2-D Model of TEM Soundings 1700 m 1600 m 1500 m 0 m Distance S Blue is resistive 200 0 Red is conductive 3400 m

SAGE 2010 Geophysics Highlights Blue is resistive

MT sounding indicating midcrustal conductor at ~ 20 km depth.

West-East CMP stacked seismic reflection record section. La Bajada fault plane reflections on right.

Successful Strategies (developed and refined over the years)

1. Learning by doing; immersion ( intense program/schedule ).

2. Mix of lecture/discussion; field work; data processing and analysis; modeling and interpretation; presentation of results.

3. Two tier team approach ( interpretation/integration teams – each team includes person representing different methods; technique oriented teams ). Provides focus, in depth study, opportunity for innovation ( technique oriented teams ), and promotes teamwork and multi disciplinary approach ( interpretation/integration teams ).

4. Emphasis on presentations ( discussion on how to prepare and deliver a 12 minute talk ) – teams (all team members) make presentation; each student completes a written report (SEG expanded abstract format); professional development.

Successful Strategies (developed and refined over the years)

5. Experiment Design Discussion – safety, constraints, data quality/quantity, research objective, educational experience, set parameters for survey, why multidisciplinary?, etc. Students drive discussion.

6. Multiple methods (each student gains experience with all methods), and information on careers (students really appreciate); networking .

7. Student experiences and interactions (many of the students become friends for life).

8. Measures of success - High rate of continuation to graduate school (about 75% of SAGE undergraduates), support and feedback from industry participants and visitors , student evaluations at end of program, presentations at professional meetings, publications, faculty evaluation of student work.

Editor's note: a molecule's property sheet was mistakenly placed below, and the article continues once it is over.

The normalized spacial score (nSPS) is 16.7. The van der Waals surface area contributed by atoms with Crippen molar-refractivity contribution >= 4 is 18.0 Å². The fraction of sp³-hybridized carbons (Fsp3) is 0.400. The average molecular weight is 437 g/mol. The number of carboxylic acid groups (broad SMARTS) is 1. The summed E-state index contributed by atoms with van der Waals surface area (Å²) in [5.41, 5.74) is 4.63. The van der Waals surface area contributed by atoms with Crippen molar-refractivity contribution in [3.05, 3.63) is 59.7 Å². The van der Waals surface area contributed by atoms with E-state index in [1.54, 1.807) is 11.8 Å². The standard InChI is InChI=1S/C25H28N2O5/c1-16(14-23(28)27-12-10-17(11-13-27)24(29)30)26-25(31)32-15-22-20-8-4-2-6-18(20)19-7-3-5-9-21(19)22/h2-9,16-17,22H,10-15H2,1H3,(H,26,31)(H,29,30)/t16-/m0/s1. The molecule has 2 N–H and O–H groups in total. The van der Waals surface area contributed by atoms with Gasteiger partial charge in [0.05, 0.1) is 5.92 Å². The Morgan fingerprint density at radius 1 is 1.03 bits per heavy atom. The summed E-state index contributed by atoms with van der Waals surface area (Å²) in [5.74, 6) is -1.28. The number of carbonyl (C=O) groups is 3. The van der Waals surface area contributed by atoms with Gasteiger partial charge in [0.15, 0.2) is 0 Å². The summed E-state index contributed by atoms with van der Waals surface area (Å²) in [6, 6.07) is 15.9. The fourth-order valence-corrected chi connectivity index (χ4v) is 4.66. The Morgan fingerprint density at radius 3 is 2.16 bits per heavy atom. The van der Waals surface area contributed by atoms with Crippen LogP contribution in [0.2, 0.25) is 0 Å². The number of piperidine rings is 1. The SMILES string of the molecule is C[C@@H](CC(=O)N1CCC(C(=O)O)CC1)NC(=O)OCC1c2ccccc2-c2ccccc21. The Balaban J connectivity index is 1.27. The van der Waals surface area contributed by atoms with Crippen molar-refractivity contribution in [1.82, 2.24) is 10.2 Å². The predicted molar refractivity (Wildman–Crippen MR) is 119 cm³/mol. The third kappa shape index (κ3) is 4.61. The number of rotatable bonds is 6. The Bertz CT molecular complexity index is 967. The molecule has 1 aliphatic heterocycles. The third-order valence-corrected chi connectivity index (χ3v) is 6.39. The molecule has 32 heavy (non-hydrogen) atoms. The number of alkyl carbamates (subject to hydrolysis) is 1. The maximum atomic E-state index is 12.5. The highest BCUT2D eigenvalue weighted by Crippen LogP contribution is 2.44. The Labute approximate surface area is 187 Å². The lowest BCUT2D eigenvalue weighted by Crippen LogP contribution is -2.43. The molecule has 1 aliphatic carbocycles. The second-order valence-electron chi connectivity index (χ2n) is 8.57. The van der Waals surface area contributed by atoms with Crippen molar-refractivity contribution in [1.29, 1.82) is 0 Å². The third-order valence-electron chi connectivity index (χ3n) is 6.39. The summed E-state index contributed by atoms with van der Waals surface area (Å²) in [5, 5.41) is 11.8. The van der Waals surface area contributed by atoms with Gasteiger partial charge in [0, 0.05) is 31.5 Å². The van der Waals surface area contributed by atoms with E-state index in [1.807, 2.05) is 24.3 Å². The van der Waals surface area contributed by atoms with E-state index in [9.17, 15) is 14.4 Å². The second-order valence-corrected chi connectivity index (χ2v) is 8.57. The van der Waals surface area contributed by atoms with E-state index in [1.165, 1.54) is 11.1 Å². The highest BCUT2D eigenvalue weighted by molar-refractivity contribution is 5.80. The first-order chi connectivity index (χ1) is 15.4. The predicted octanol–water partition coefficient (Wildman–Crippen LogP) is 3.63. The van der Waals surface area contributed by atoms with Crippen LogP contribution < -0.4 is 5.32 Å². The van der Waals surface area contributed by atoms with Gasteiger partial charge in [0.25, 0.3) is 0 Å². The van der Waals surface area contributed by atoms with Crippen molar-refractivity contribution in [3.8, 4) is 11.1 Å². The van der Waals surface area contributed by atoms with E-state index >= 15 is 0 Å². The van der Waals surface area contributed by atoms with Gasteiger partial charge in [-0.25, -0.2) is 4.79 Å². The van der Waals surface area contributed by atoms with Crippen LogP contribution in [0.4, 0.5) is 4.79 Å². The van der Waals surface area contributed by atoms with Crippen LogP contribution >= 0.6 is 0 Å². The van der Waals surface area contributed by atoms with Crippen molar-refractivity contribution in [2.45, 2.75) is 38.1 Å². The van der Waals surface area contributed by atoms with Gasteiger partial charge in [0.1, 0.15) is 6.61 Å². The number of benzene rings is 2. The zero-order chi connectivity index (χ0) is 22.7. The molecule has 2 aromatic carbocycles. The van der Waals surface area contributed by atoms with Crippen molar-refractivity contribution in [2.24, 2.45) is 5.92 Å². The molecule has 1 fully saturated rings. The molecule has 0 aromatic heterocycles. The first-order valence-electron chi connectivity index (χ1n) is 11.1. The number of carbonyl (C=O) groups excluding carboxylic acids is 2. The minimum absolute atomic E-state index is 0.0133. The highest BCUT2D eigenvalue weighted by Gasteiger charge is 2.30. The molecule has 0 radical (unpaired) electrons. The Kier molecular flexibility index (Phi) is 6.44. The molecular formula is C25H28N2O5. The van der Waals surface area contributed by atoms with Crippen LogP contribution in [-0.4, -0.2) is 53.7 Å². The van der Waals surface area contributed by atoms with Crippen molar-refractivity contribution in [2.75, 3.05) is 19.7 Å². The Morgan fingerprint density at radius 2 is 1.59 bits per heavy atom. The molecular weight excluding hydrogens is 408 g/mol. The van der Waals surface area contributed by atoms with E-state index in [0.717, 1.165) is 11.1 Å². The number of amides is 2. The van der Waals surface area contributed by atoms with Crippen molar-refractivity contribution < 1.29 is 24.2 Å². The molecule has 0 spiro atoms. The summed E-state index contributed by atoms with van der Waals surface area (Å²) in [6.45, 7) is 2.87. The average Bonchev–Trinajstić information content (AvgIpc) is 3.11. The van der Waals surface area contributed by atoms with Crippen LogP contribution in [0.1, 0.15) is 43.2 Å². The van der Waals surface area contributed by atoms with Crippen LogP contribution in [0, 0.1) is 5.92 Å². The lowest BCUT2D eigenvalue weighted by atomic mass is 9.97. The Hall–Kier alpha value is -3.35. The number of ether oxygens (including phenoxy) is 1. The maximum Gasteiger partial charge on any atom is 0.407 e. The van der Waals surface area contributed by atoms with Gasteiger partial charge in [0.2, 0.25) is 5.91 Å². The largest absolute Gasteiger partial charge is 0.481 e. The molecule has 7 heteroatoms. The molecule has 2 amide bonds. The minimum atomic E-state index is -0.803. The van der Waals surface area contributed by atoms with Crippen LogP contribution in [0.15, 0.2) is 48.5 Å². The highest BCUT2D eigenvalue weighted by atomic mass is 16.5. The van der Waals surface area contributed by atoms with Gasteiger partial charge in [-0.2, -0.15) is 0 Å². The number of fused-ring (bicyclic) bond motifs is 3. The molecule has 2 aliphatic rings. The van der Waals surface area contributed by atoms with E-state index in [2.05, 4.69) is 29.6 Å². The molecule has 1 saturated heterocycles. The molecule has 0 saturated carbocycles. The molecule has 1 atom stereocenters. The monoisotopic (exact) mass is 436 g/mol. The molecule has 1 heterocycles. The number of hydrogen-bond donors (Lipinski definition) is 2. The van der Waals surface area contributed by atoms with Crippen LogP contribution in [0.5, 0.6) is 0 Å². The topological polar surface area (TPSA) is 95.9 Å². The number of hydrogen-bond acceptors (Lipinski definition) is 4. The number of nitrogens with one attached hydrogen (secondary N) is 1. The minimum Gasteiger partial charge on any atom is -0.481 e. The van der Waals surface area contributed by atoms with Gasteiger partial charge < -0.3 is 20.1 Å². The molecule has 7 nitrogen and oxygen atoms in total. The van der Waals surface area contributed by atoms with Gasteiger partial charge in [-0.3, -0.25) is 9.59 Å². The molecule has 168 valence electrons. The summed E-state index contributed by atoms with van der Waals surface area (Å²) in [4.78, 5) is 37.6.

SAGE Students – Geology Field Trip

SAGE website:

Additional SAGE Information:

8:00 AM – 12:20 PM, Tuesday, Dec. 6, MCS Halls A-C T21A-2316.

Seismic and Gravity Investigation of the Eastern Boundary of the Santo Domingo Basin, Rio Grande Rift, New Mexico

(Poster) 8:00 AM – 12:20 PM, Tuesday, Dec. 6, MCS Halls A-C H21E-1170.

Geophysical Characterization by the SAGE Program of a Newly Proposed, Low Temperature-EGS Prospect in the Central Rio Grande Rift, New Mexico

(Poster) SAGE 2012 Information:

SAGE website: This PPT:

Challenges for the Future

Maintaining funding Program is expensive (low student/faculty ratio, all off campus, geophysical equipment and field work).

Support for SAGE (funds and “in-kind” support): NSF REU program, Los Alamos Natl. Lab, US DOE, USGS, Industry, Society of Exploration Geophysicists, participating universities.

Recruitment We continue to have many excellent student applicants However, we have had limited success in increasing the diversity of SAGE students.

Added a component of SAGE to involve Native American students from New Mexico Pueblos.

Maintaining momentum and continuously enhancing program Requires significant commitment of faculty.

Enhancements each year based on student feedback and faculty consideration of successes and failures.